(pad F4  thru_hole circle (at -3.81 6.35 270) (size 1.7526 1.7526) (drill 1.0922) (layers *.Cu *.SilkS *.Mask) (net 7 N-col-2))
     (pad VCC thru_hole circle (at -6.35 6.35 270) (size 1.7526 1.7526) (drill 1.0922) (layers *.Cu *.SilkS *.Mask))
     (pad RST thru_hole circle (at -8.89 6.35 270) (size 1.7526 1.7526) (drill 1.0922) (layers *.Cu *.SilkS *.Mask))
     (pad GND thru_hole circle (at -11.43 6.35 270) (size 1.7526 1.7526) (drill 1.0922) (layers *.Cu *.SilkS *.Mask))
     (pad RAW thru_hole circle (at -13.97 6.35 270) (size 1.7526 1.7526) (drill 1.0922) (layers *.Cu *.SilkS *.Mask)))

Same goes with this section. But the difference is it defines the right side of the promicro.

The next part is where the nets are defined.

(define nets
  `((net 0 "")
    (net 1 N-row-0)
    (net 2 N-row-1)
    (net 3 N-row-2)
    (net 4 N-row-3)

net takes two params. The first one defines the number of the net and the second one as the name of the net. The part above defines the number and the name of the nets for atreus' first to fourth row.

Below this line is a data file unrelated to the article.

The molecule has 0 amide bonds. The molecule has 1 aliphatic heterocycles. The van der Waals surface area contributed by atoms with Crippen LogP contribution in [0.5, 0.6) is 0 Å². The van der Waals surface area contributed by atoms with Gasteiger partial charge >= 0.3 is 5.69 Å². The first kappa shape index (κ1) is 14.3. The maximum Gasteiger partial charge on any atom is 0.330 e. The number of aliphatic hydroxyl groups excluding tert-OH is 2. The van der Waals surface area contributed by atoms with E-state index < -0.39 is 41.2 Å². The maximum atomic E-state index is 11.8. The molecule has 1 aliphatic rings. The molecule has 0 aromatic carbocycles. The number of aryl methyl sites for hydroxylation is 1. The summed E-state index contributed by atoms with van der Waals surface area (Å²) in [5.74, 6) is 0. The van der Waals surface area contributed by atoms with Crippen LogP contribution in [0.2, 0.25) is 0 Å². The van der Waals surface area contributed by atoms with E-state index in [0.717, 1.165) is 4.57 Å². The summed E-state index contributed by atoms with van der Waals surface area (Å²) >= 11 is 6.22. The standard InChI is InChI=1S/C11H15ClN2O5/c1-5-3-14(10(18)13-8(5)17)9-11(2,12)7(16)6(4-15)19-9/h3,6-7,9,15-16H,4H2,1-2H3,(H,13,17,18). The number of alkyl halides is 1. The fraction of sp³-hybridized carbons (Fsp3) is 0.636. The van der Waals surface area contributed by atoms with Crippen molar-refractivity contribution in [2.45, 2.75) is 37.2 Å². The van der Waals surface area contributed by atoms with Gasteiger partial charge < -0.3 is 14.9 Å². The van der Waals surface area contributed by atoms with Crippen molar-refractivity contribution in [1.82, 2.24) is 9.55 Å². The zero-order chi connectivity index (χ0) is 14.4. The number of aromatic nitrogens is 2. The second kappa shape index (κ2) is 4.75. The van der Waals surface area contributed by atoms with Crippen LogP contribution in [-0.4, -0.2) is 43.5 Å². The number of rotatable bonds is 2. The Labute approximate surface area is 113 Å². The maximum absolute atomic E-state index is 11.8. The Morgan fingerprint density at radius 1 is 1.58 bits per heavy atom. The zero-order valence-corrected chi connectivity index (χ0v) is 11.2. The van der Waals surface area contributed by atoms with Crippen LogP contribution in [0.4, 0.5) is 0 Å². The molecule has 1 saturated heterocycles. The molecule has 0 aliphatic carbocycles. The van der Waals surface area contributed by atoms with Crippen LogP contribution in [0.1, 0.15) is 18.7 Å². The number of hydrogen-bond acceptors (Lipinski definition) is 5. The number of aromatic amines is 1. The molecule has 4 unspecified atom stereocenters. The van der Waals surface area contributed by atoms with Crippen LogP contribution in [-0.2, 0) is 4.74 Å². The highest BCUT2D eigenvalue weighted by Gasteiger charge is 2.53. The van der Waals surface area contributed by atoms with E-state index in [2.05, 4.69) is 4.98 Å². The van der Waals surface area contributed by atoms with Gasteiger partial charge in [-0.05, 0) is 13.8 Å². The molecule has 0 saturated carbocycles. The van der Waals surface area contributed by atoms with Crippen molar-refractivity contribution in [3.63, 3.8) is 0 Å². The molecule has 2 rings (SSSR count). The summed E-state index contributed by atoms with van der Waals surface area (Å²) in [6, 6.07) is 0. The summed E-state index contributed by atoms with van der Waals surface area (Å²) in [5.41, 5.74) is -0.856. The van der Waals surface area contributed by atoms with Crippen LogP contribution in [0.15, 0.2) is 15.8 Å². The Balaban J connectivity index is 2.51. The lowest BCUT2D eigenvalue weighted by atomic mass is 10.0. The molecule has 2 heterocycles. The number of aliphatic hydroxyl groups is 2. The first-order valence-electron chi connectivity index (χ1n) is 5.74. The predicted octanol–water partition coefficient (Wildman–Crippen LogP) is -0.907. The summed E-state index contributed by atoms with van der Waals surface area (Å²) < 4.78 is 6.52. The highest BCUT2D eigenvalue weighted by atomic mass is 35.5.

(net 5  N-col-0)
    (net 6  N-col-1)
    (net 7  N-col-2)
    (net 8  N-col-3)
    (net 9  N-col-4)
    (net 10 N-col-5)
    (net 11 N-col-6)
    (net 12 N-col-7)
    (net 13 N-col-8)
    (net 14 N-col-9)
    (net 15 N-col-10)

While the snippet above defines the net numbers and names for atreus' columns. Why does it define them 11 times, though? Because on the left side, atreus has 5 columns, the right side 5 columns, and the thumb buttons are counted as 1 column.

    ,@(for/list ([s (in-range 42)])
        (list 'net (+ 16 s) (string->symbol (format "N-diode-~s" s))))))

The snippet above contains another macro and a list comprehension. For the list comprehension, for/list, the code thread through 1 to 42 and then, create a list which contains net, s + 16 because it already has 16 nets from the previous parts, and a formatted string N-diode-s.